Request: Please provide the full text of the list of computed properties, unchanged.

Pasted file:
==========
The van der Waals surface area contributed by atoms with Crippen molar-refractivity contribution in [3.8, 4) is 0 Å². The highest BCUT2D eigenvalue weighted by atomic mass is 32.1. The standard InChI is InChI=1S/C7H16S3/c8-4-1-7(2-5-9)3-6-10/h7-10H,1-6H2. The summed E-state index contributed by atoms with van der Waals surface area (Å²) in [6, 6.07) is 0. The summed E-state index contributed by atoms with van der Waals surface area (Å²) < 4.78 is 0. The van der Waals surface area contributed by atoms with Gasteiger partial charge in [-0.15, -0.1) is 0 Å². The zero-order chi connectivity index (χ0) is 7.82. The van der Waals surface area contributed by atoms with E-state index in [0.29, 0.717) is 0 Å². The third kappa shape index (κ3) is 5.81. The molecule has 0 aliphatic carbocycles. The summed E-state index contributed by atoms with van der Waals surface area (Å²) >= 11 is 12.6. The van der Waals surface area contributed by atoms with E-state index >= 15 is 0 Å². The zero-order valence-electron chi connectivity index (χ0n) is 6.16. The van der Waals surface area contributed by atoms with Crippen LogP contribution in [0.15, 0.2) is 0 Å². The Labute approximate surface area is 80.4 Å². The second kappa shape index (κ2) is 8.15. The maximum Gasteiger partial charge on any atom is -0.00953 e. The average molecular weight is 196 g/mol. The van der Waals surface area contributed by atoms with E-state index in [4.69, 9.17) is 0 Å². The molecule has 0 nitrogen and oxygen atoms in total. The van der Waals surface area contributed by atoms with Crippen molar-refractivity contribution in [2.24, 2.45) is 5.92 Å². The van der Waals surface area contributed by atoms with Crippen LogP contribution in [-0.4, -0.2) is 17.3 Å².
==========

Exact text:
The van der Waals surface area contributed by atoms with Crippen molar-refractivity contribution in [3.8, 4) is 0 Å². The highest BCUT2D eigenvalue weighted by atomic mass is 32.1. The standard InChI is InChI=1S/C7H16S3/c8-4-1-7(2-5-9)3-6-10/h7-10H,1-6H2. The summed E-state index contributed by atoms with van der Waals surface area (Å²) in [6, 6.07) is 0. The summed E-state index contributed by atoms with van der Waals surface area (Å²) < 4.78 is 0. The van der Waals surface area contributed by atoms with Gasteiger partial charge in [-0.15, -0.1) is 0 Å². The zero-order chi connectivity index (χ0) is 7.82. The van der Waals surface area contributed by atoms with E-state index in [0.29, 0.717) is 0 Å². The third kappa shape index (κ3) is 5.81. The molecule has 0 aliphatic carbocycles. The summed E-state index contributed by atoms with van der Waals surface area (Å²) >= 11 is 12.6. The van der Waals surface area contributed by atoms with E-state index >= 15 is 0 Å². The zero-order valence-electron chi connectivity index (χ0n) is 6.16. The van der Waals surface area contributed by atoms with Crippen LogP contribution in [0.15, 0.2) is 0 Å². The Labute approximate surface area is 80.4 Å². The second kappa shape index (κ2) is 8.15. The maximum Gasteiger partial charge on any atom is -0.00953 e. The average molecular weight is 196 g/mol. The van der Waals surface area contributed by atoms with E-state index in [4.69, 9.17) is 0 Å². The molecule has 0 nitrogen and oxygen atoms in total. The van der Waals surface area contributed by atoms with Crippen molar-refractivity contribution in [2.24, 2.45) is 5.92 Å². The van der Waals surface area contributed by atoms with Crippen LogP contribution in [-0.4, -0.2) is 17.3 Å².